The NGJ Pays Tribute to Barry Chevannes

Professor Emeritus Barry Chevannes

The National Gallery of Jamaica wishes to pay tribute to Professor Emeritus Barry Chevannes, the Chair of our parent organization, the Institute of Jamaica, who passed away yesterday.

Barry Chevannes was a social anthropologist and was attached to the University of the West Indies since 1973, most recently as Dean of the Faculty of Social Sciences. He was an authority on Rastafari and his publications on the subject include Rastafari: Roots and Ideology and the edited volume Rastafari and Other Caribbean Worldviews. Professor Chevannes’ academic interests translated into many areas public service and social activism, as the founder of Father’s Incorporated and Partners for Peace, and as the chair of National Commission on Ganja, among other contributions. He was appointed Chairman of the Institute of Jamaica Council in 1997.

As the Chairman of the Institute of Jamaica  Professor Chevannes’ vision of Caribbean culture helped to shape institutions such as the National Gallery into what they are today. He was a regular presence at National Gallery events and exhibitions and a source of counsel on matters pertaining to popular art and culture, race and gender and, of course, Rastafari. We were particularly grateful for his input into exhibitions such as Black as Colour (1998), which he also opened; The Rainbow Valley: Everald Brown, A Retrospective (2004); and Intuitives III (2007). He was also the keynote speaker at the Gallery’s 2007 forum on Intuitive Art, Art for Life’s Sake, and the guest speaker at the opening of the exhibition Isaac Mendes Belisario: Art and Emancipation in 2008. Barry Chevannes also contributed to the field of music, as a song composer and a singer, acclaimed for his excellent baritone.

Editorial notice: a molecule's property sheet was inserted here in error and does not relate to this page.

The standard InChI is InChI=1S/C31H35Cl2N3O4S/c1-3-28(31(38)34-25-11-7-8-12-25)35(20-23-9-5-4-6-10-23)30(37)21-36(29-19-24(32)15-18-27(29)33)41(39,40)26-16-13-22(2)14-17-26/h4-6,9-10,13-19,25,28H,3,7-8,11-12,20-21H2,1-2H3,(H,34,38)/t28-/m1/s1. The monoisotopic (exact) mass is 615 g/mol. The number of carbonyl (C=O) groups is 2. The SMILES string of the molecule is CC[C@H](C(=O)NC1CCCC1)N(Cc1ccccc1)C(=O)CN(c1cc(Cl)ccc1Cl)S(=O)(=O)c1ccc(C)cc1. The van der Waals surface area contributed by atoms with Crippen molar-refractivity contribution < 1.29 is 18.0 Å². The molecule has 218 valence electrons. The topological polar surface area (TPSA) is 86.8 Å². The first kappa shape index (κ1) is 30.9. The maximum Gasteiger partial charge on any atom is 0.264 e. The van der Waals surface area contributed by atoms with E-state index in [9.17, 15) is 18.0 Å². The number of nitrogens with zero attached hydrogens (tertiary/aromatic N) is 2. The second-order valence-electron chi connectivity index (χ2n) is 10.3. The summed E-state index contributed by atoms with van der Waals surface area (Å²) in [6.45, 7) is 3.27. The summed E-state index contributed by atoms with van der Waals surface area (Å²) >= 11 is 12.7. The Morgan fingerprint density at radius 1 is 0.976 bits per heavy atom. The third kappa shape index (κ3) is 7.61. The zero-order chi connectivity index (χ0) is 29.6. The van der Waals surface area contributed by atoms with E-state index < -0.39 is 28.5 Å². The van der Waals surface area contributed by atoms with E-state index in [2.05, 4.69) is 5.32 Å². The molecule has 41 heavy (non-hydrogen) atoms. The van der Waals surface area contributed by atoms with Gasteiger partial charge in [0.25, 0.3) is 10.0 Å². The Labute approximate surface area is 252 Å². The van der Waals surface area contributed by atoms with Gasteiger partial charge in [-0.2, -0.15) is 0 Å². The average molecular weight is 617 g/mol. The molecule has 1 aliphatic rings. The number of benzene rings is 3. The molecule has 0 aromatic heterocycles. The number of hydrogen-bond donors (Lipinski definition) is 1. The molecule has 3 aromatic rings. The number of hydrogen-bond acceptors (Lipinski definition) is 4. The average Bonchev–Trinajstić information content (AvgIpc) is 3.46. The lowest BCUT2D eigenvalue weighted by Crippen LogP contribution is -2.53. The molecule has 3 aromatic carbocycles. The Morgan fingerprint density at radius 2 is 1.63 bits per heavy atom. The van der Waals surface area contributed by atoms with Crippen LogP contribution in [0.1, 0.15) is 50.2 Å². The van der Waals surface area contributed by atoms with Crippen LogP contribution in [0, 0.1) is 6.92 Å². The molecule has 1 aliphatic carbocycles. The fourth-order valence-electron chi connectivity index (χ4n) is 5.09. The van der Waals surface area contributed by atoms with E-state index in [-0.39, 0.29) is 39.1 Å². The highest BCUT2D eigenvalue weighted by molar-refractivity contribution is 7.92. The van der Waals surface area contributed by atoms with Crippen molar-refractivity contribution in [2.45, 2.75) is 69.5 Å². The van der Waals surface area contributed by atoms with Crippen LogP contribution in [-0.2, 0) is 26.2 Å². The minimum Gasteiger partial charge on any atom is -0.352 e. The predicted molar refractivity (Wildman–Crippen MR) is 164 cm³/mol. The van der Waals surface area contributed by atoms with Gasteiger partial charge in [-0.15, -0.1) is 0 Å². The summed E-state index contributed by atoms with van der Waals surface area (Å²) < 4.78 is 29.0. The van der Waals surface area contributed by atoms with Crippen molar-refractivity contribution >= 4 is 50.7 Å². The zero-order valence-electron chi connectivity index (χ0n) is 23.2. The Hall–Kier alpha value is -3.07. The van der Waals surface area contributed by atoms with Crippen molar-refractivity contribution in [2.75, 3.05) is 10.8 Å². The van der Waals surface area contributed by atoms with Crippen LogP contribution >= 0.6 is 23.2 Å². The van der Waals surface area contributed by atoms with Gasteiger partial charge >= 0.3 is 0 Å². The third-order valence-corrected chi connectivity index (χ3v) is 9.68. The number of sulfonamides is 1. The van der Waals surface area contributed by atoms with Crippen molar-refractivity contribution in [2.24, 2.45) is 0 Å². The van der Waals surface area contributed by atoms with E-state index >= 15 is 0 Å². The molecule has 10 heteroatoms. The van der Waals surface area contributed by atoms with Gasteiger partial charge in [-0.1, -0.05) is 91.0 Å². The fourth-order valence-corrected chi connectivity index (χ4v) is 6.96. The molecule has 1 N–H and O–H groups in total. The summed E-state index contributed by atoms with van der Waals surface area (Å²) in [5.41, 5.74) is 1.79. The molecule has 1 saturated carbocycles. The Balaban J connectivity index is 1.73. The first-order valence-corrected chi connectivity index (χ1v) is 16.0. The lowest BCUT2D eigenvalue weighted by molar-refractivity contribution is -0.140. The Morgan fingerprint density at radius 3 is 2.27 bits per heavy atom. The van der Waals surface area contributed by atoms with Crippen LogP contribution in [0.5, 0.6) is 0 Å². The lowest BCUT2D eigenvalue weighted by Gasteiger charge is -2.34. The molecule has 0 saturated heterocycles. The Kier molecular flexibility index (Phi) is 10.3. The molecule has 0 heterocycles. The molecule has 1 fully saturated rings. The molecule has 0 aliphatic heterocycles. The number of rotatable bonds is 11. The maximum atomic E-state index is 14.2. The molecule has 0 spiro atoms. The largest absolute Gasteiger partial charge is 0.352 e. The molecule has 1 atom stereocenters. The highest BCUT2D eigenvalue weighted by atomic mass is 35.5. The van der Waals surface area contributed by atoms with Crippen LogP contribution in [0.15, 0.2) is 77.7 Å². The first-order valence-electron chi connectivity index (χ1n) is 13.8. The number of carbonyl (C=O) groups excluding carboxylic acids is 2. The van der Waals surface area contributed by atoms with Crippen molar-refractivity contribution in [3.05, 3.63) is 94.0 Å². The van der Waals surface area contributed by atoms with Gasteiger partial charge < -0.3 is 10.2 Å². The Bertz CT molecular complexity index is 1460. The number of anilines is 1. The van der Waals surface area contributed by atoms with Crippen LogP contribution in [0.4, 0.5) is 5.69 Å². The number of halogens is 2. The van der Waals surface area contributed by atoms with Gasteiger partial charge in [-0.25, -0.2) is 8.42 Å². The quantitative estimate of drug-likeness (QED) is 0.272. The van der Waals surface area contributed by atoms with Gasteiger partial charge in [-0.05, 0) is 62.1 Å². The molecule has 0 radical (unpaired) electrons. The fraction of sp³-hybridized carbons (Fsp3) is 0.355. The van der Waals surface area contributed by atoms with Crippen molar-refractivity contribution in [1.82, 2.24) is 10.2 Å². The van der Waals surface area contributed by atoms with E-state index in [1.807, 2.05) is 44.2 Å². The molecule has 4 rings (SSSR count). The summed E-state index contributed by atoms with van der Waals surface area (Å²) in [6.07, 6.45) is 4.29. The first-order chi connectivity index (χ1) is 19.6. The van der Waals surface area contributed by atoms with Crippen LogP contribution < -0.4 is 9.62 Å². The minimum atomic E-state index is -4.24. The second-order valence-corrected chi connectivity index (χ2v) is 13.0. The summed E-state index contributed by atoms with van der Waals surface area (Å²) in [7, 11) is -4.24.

The Board and National Gallery wishes to present their condolences to the family, friends and colleagues of Professor Barry Chevannes.

Everald Brown - Church Triumphant (1969), Collection: Barry and Paulette Chevannes

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2 thoughts on “The NGJ Pays Tribute to Barry Chevannes

  1. I find your article very non-informative. In any obituary, it is customary to note the deceased birthplace and date of birth. This would have helped myself and other jamaican expats to determine if this was the same person we knew as children. Was he born in Glengoffe St Catherine.? Was he a former priest?
    Would appreciate an answer.
    Thank you

    • Thank you for your comment. While it is customary for an obituary to include some biographic information, it is not in actuality a requirement for a full biography to be offered. This obituary, one of many published at the time of Professor Chevannes’ passing, focused on his contributions to the National Gallery, for which we will always honour him. Biographical information on Professor Chevannes is widely available on the internet and we refer you to these sources for further details.

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